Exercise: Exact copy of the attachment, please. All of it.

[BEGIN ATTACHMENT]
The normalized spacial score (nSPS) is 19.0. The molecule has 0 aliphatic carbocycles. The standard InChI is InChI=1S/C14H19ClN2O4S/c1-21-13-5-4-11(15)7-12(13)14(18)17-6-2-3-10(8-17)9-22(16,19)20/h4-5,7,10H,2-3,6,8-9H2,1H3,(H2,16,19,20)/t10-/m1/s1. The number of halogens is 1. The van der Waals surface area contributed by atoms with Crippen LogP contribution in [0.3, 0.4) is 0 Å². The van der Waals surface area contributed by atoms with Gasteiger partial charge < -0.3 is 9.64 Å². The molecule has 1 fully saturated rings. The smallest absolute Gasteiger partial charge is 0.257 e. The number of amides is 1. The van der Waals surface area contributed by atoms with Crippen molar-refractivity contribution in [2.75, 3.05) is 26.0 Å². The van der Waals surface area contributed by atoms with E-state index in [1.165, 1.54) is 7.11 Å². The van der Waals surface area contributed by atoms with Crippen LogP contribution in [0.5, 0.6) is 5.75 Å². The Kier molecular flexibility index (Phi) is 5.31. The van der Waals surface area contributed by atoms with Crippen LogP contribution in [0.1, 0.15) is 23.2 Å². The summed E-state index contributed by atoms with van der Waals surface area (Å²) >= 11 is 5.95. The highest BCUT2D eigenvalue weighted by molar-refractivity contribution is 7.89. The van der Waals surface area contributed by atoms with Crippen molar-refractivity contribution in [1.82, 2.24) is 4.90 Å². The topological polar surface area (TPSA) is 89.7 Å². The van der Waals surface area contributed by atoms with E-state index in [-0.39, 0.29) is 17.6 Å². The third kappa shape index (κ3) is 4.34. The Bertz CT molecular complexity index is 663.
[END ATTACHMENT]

The normalized spacial score (nSPS) is 19.0. The molecule has 0 aliphatic carbocycles. The standard InChI is InChI=1S/C14H19ClN2O4S/c1-21-13-5-4-11(15)7-12(13)14(18)17-6-2-3-10(8-17)9-22(16,19)20/h4-5,7,10H,2-3,6,8-9H2,1H3,(H2,16,19,20)/t10-/m1/s1. The number of halogens is 1. The van der Waals surface area contributed by atoms with Crippen LogP contribution in [0.3, 0.4) is 0 Å². The van der Waals surface area contributed by atoms with Gasteiger partial charge < -0.3 is 9.64 Å². The molecule has 1 fully saturated rings. The smallest absolute Gasteiger partial charge is 0.257 e. The number of amides is 1. The van der Waals surface area contributed by atoms with Crippen molar-refractivity contribution in [2.75, 3.05) is 26.0 Å². The van der Waals surface area contributed by atoms with E-state index in [1.165, 1.54) is 7.11 Å². The van der Waals surface area contributed by atoms with Crippen LogP contribution in [0.5, 0.6) is 5.75 Å². The Kier molecular flexibility index (Phi) is 5.31. The van der Waals surface area contributed by atoms with Crippen LogP contribution in [0.1, 0.15) is 23.2 Å². The summed E-state index contributed by atoms with van der Waals surface area (Å²) >= 11 is 5.95. The highest BCUT2D eigenvalue weighted by molar-refractivity contribution is 7.89. The van der Waals surface area contributed by atoms with Crippen molar-refractivity contribution in [1.82, 2.24) is 4.90 Å². The topological polar surface area (TPSA) is 89.7 Å². The van der Waals surface area contributed by atoms with E-state index in [-0.39, 0.29) is 17.6 Å². The third kappa shape index (κ3) is 4.34. The Bertz CT molecular complexity index is 663.